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Speakers: Abigail Graham & Gabriel Bodard

Location: Senate House MakerSpace (265) (in-person only)

Free but booking essential

In this seminar we will explore the evolution of conventions for publishing epigraphy and papyrology as texts, with a focus on the Leiden system (est. 1931) of critical signs (e.g. square brackets for restorations). How did this system develop alongside other systems of transcription used in Graeco-Roman and other traditions and why are there so many variants? What do editorial choices of designers and users of these conventions reflect about their priorities and focus regarding physicality versus text? How do features of critical signs (as opposed to apparatus, commentary, notes, diplomatic editions, photographs) enhance or clutter a text for readers? Inform your own opinion about how we present epigraphic materials to a broader audience in different contexts.

Part of the series “The Cutting Edge: discussions in epigraphy” organised by Abigail Graham & Gabriel Bodard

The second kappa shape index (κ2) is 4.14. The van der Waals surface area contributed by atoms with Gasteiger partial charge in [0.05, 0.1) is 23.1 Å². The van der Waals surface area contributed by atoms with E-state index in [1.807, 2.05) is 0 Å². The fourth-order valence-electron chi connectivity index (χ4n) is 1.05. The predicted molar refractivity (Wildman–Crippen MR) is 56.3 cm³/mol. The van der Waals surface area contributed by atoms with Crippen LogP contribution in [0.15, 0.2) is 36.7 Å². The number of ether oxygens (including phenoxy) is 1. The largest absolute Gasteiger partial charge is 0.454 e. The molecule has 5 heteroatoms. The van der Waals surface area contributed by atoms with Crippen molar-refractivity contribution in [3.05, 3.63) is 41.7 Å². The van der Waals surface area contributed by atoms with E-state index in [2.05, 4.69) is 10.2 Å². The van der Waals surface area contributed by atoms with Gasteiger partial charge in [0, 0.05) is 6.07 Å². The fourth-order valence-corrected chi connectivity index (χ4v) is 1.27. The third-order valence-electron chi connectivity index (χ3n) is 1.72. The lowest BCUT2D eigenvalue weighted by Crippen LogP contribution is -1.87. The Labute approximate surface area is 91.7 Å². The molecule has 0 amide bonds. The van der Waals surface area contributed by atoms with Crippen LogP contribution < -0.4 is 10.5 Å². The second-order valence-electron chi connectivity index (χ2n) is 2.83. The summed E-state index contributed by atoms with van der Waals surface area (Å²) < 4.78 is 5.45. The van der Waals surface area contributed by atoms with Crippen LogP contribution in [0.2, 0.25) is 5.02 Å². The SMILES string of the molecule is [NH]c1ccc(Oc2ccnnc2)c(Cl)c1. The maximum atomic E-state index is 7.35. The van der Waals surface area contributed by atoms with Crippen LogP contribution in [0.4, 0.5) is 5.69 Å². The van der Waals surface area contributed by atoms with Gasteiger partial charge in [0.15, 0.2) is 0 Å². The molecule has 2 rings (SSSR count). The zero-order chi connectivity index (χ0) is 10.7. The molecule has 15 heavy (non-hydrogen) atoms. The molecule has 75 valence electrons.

The Cutting Edge is an informal series of dynamic seminars and hands-on training sessions to introduce the challenges and benefits of epigraphy as an evolving discipline, where tradition and innovation meet (and sometimes clash). Discussions explore how we engage with inscriptions: how they have been created, classified, recorded and studied (past, present, and future). Aimed at graduate students, ECRs, and any researchers with an interest in this area, this series will be particularly valuable for those who would like to develop skills in accessing and using epigraphic sources as part of broader research interests (without necessarily becoming an expert epigrapher). We welcome suggestions for future topics or speakers in this series.